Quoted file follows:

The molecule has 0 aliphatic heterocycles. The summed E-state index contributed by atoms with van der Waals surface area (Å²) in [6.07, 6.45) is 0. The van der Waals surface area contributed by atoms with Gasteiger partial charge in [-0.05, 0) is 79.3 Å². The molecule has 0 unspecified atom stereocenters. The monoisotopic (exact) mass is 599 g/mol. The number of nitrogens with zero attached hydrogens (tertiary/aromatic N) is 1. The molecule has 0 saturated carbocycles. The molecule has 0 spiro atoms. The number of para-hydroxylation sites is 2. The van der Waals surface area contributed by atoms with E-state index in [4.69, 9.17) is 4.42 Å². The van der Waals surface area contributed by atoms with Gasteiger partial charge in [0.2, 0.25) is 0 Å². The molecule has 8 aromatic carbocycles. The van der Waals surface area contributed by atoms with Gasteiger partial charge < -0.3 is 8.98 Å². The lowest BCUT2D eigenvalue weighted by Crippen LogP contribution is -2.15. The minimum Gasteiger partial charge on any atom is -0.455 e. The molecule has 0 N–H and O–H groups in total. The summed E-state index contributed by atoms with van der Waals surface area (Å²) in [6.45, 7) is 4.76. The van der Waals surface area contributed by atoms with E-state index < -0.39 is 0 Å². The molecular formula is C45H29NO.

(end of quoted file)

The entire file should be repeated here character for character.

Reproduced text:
The molecule has 0 aliphatic heterocycles. The summed E-state index contributed by atoms with van der Waals surface area (Å²) in [6.07, 6.45) is 0. The van der Waals surface area contributed by atoms with Gasteiger partial charge in [-0.05, 0) is 79.3 Å². The molecule has 0 unspecified atom stereocenters. The monoisotopic (exact) mass is 599 g/mol. The number of nitrogens with zero attached hydrogens (tertiary/aromatic N) is 1. The molecule has 0 saturated carbocycles. The molecule has 0 spiro atoms. The number of para-hydroxylation sites is 2. The van der Waals surface area contributed by atoms with E-state index in [4.69, 9.17) is 4.42 Å². The van der Waals surface area contributed by atoms with Gasteiger partial charge in [0.2, 0.25) is 0 Å². The molecule has 8 aromatic carbocycles. The van der Waals surface area contributed by atoms with Gasteiger partial charge < -0.3 is 8.98 Å². The lowest BCUT2D eigenvalue weighted by Crippen LogP contribution is -2.15. The minimum Gasteiger partial charge on any atom is -0.455 e. The molecule has 0 N–H and O–H groups in total. The summed E-state index contributed by atoms with van der Waals surface area (Å²) in [6.45, 7) is 4.76. The van der Waals surface area contributed by atoms with E-state index < -0.39 is 0 Å². The molecular formula is C45H29NO.